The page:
How to Build a Huge Video Site Overnight Through Unintentional Clicks

This past spring, a site called was one of the fastest growing video properties on the Web. It had come from out of nowhere to reach 7 million unique users a month. Suddenly Freestreams was popping up on the top video ad exchanges—first a few hundred thousand impressions a month, then over 11 million a day in May, per sources.

The question is, how does a low-profile website that bills itself as a corporate information hub for a “software and services” firm for radio and TV stations suddenly get so big? How does a site that simply lists various TV and radio stations, exhibits a design straight out of the 1990s, houses a sports channel featuring Jeremy Lin in a Knicks uniform, and delivers autoplay video featuring cover images of random spaghetti westerns, attract so many viewers so fast?

[Check out the complicated corporate history of Freestreams' principals here]

Well, here’s one way Freestreams seems to be boosting its traffic. On sites like, where fans can find links to lots of movies currently in theaters (like, say, Despicable Me 2 or Pacific Rim), there are tons of Web ads hidden within the fabric of the page. It's the old (or new) hidden banner trick. When users click on the site itself (not on a banner or a piece of content but on a blank part of its Web page) they inadvertently click on an ad that triggers a pop up.

Sometimes those pop ups implore a user to download the latest version of Flash—and these ads look an awful lot like a typical software update messages from Adobe. But they’re not.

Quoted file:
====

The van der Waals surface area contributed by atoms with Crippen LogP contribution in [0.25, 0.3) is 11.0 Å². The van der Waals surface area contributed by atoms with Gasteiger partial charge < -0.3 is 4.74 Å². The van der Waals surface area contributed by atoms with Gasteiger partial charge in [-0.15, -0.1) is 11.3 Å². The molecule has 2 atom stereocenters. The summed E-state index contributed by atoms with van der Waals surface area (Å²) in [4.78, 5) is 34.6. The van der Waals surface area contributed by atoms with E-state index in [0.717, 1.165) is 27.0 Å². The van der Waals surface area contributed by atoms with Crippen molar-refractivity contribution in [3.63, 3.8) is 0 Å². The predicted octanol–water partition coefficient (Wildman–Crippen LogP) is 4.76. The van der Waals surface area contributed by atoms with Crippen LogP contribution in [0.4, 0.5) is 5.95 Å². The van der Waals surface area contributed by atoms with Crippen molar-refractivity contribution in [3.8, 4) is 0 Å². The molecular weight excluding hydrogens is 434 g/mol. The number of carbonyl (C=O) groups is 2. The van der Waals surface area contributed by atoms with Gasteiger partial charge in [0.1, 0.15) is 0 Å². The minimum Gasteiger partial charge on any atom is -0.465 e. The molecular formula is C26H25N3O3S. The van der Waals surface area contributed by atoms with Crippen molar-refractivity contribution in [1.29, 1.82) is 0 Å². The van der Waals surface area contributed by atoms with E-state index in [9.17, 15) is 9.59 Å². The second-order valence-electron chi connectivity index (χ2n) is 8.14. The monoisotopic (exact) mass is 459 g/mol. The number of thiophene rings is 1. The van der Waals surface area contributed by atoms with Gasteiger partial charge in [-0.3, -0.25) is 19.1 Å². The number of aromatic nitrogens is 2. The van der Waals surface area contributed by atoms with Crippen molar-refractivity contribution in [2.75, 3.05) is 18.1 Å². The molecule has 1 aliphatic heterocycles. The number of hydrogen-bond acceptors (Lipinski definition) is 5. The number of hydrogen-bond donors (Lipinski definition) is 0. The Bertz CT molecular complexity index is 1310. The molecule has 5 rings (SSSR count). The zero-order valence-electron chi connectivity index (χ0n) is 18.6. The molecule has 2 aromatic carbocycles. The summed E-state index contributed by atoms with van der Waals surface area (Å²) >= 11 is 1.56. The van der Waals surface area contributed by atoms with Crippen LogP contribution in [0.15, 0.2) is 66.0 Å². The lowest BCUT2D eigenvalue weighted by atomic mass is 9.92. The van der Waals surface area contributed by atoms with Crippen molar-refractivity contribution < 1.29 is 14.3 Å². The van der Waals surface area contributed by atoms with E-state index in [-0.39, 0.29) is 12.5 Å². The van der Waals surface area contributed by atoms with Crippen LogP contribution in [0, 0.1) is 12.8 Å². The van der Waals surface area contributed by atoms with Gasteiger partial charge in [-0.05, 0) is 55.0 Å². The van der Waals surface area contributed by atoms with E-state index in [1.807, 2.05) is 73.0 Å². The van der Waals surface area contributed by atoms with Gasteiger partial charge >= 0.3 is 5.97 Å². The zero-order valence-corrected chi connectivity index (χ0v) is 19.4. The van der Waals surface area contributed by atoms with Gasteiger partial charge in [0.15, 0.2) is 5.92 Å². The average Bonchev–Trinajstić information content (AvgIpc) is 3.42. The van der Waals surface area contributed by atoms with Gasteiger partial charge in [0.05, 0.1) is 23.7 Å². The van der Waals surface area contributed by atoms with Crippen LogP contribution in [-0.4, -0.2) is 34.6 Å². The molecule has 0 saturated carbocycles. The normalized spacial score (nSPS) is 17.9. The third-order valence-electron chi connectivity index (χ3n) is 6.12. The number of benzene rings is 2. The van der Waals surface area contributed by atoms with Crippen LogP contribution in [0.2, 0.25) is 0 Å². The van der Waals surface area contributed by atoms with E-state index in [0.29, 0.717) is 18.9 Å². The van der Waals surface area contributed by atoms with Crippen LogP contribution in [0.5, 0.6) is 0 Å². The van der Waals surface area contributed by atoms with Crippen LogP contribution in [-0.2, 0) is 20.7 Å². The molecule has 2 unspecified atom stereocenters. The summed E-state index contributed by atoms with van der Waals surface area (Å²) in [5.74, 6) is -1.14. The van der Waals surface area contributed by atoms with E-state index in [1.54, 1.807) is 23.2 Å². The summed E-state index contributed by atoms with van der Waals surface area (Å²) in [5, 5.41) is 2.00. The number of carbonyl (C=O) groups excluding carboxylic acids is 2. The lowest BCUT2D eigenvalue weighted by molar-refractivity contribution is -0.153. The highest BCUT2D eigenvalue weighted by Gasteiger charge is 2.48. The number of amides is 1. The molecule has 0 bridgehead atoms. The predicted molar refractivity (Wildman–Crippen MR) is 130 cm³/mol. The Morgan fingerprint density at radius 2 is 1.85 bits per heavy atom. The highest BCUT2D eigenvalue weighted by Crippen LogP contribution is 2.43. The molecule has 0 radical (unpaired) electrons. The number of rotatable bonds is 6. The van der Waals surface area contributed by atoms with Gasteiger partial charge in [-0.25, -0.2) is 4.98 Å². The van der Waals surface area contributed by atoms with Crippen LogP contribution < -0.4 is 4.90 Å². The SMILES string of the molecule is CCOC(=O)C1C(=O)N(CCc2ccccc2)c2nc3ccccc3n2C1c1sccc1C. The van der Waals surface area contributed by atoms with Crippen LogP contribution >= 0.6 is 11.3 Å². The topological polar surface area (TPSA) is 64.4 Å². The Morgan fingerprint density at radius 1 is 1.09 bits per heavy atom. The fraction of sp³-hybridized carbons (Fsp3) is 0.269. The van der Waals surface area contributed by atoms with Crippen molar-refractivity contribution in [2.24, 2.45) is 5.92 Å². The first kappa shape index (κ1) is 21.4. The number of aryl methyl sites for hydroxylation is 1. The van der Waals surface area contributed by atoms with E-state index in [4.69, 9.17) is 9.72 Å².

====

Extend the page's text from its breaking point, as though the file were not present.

On occasion, some of these pop ups purport to be from MacKeeper, a company claiming to help users clean up their computers. These companies are not likely to be affiliated with Apple, and many Web users warn against installing their software.

In recent months, many of the pop ups served on Vodly appeared to be delivered by an ad network called Direct Rev, such as:

Others looked like this:


These sites host an iFrame containing Freestreams' URL. In other words, users accidently click on a blank space on a site delivering links to copyrighted material, and they are accidentally directed to—whether they ever actually see the site or not. That’s probably not what advertisers such as Honda, American Express, Progressive Insurance, CNBC’s The Profit and Ikea—all of which delivered auto play video ads on the site—had in mind.

Certainly, it's possible that Freestreams' traffic surge can't entirely be attributed to this hidden ad tactic. But experts say it's unlikely that such rapid traffic growth could be achieved from pure organic growth means. In a recent Adweek column, Jay Miletsky, CEO of Sequel Media Group, spoke about the need for many mid sized publishers to buy Web traffic. "Great content alone won’t drive traffic," he wrote.

John Williams, CEO of Freestreams, declined to comment for this story, saying only “We are still developing our Internet radio and television software services business and we are not looking to do publicity at this time. Our platform competes with large, existing service providers and we are not ready to promote it yet.”

It turns out, Freestreams' principals have a curious, and complicated history. Check out the rest of the story here.